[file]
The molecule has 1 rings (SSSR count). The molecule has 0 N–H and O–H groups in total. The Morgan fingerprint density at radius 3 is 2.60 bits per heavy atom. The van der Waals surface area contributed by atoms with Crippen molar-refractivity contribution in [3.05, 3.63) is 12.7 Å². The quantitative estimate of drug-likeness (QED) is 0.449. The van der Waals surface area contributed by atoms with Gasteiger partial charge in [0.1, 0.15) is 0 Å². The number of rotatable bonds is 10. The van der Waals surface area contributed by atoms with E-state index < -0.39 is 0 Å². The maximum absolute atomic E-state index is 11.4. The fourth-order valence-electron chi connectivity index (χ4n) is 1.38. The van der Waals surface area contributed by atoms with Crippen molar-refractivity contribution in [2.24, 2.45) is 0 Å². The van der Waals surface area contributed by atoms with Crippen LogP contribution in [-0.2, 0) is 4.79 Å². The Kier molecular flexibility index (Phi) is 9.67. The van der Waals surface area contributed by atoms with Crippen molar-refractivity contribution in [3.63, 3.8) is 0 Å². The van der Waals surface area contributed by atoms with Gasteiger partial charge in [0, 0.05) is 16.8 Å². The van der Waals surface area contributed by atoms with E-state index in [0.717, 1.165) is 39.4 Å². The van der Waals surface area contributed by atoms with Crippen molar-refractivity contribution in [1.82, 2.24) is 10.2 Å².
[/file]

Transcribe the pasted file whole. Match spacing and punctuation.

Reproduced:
The molecule has 1 rings (SSSR count). The molecule has 0 N–H and O–H groups in total. The Morgan fingerprint density at radius 3 is 2.60 bits per heavy atom. The van der Waals surface area contributed by atoms with Crippen molar-refractivity contribution in [3.05, 3.63) is 12.7 Å². The quantitative estimate of drug-likeness (QED) is 0.449. The van der Waals surface area contributed by atoms with Gasteiger partial charge in [0.1, 0.15) is 0 Å². The number of rotatable bonds is 10. The van der Waals surface area contributed by atoms with E-state index < -0.39 is 0 Å². The maximum absolute atomic E-state index is 11.4. The fourth-order valence-electron chi connectivity index (χ4n) is 1.38. The van der Waals surface area contributed by atoms with Crippen molar-refractivity contribution in [2.24, 2.45) is 0 Å². The van der Waals surface area contributed by atoms with Crippen LogP contribution in [-0.2, 0) is 4.79 Å². The Kier molecular flexibility index (Phi) is 9.67. The van der Waals surface area contributed by atoms with Crippen molar-refractivity contribution in [3.63, 3.8) is 0 Å². The van der Waals surface area contributed by atoms with Gasteiger partial charge in [0, 0.05) is 16.8 Å². The van der Waals surface area contributed by atoms with E-state index in [0.717, 1.165) is 39.4 Å². The van der Waals surface area contributed by atoms with Crippen molar-refractivity contribution in [1.82, 2.24) is 10.2 Å².